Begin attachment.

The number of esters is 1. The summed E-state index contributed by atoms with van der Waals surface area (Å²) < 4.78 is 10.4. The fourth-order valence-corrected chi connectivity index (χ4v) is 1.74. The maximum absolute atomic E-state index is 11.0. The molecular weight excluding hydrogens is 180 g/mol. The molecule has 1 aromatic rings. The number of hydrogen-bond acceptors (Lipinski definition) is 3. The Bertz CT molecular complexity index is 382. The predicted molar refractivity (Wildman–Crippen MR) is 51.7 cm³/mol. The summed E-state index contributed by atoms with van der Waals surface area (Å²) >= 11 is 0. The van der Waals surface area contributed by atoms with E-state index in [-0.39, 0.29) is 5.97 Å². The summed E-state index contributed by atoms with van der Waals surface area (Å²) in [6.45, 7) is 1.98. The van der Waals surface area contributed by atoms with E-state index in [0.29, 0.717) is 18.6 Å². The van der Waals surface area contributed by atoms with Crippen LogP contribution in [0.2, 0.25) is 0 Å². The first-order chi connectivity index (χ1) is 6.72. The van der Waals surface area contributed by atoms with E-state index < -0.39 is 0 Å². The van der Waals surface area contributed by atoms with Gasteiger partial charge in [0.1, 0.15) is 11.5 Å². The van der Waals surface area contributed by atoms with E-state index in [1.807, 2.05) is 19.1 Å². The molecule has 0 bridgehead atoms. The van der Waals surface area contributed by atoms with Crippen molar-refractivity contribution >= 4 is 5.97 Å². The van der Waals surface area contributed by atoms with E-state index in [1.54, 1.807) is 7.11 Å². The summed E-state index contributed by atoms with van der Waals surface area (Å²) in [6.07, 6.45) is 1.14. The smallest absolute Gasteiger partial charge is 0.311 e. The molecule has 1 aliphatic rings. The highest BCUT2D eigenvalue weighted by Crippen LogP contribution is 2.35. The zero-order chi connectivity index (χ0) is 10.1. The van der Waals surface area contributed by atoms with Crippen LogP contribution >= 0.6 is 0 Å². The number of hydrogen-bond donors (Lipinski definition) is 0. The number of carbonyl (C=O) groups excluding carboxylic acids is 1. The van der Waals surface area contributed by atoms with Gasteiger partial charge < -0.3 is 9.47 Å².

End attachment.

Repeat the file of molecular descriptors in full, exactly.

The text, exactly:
The number of esters is 1. The summed E-state index contributed by atoms with van der Waals surface area (Å²) < 4.78 is 10.4. The fourth-order valence-corrected chi connectivity index (χ4v) is 1.74. The maximum absolute atomic E-state index is 11.0. The molecular weight excluding hydrogens is 180 g/mol. The molecule has 1 aromatic rings. The number of hydrogen-bond acceptors (Lipinski definition) is 3. The Bertz CT molecular complexity index is 382. The predicted molar refractivity (Wildman–Crippen MR) is 51.7 cm³/mol. The summed E-state index contributed by atoms with van der Waals surface area (Å²) >= 11 is 0. The van der Waals surface area contributed by atoms with E-state index in [-0.39, 0.29) is 5.97 Å². The summed E-state index contributed by atoms with van der Waals surface area (Å²) in [6.45, 7) is 1.98. The van der Waals surface area contributed by atoms with E-state index in [0.29, 0.717) is 18.6 Å². The van der Waals surface area contributed by atoms with Crippen LogP contribution in [0.2, 0.25) is 0 Å². The first-order chi connectivity index (χ1) is 6.72. The van der Waals surface area contributed by atoms with E-state index < -0.39 is 0 Å². The van der Waals surface area contributed by atoms with Gasteiger partial charge in [0.1, 0.15) is 11.5 Å². The van der Waals surface area contributed by atoms with E-state index in [1.807, 2.05) is 19.1 Å². The molecule has 0 bridgehead atoms. The van der Waals surface area contributed by atoms with Crippen molar-refractivity contribution >= 4 is 5.97 Å². The van der Waals surface area contributed by atoms with E-state index in [1.54, 1.807) is 7.11 Å². The summed E-state index contributed by atoms with van der Waals surface area (Å²) in [6.07, 6.45) is 1.14. The smallest absolute Gasteiger partial charge is 0.311 e. The molecule has 1 aliphatic rings. The highest BCUT2D eigenvalue weighted by Crippen LogP contribution is 2.35. The zero-order chi connectivity index (χ0) is 10.1. The van der Waals surface area contributed by atoms with Crippen LogP contribution >= 0.6 is 0 Å². The number of hydrogen-bond donors (Lipinski definition) is 0. The number of carbonyl (C=O) groups excluding carboxylic acids is 1. The van der Waals surface area contributed by atoms with Gasteiger partial charge < -0.3 is 9.47 Å².